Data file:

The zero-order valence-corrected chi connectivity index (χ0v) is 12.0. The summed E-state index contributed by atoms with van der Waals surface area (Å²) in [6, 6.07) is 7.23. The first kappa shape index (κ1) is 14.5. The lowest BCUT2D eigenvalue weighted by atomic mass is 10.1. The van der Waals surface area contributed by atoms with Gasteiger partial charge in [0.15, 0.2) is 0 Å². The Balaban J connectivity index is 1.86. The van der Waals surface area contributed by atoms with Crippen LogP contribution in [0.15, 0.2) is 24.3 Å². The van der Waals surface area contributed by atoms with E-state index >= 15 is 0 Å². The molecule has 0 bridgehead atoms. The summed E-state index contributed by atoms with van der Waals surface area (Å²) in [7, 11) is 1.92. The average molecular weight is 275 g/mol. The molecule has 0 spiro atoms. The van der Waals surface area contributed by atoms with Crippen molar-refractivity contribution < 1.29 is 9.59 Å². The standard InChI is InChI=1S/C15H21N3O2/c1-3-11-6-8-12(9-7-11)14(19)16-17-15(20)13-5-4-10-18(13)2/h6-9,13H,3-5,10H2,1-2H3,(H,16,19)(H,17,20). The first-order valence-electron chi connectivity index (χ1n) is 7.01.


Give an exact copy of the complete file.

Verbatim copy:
The zero-order valence-corrected chi connectivity index (χ0v) is 12.0. The summed E-state index contributed by atoms with van der Waals surface area (Å²) in [6, 6.07) is 7.23. The first kappa shape index (κ1) is 14.5. The lowest BCUT2D eigenvalue weighted by atomic mass is 10.1. The van der Waals surface area contributed by atoms with Gasteiger partial charge in [0.15, 0.2) is 0 Å². The Balaban J connectivity index is 1.86. The van der Waals surface area contributed by atoms with Crippen LogP contribution in [0.15, 0.2) is 24.3 Å². The van der Waals surface area contributed by atoms with E-state index >= 15 is 0 Å². The molecule has 0 bridgehead atoms. The summed E-state index contributed by atoms with van der Waals surface area (Å²) in [7, 11) is 1.92. The average molecular weight is 275 g/mol. The molecule has 0 spiro atoms. The van der Waals surface area contributed by atoms with Crippen molar-refractivity contribution < 1.29 is 9.59 Å². The standard InChI is InChI=1S/C15H21N3O2/c1-3-11-6-8-12(9-7-11)14(19)16-17-15(20)13-5-4-10-18(13)2/h6-9,13H,3-5,10H2,1-2H3,(H,16,19)(H,17,20). The first-order valence-electron chi connectivity index (χ1n) is 7.01.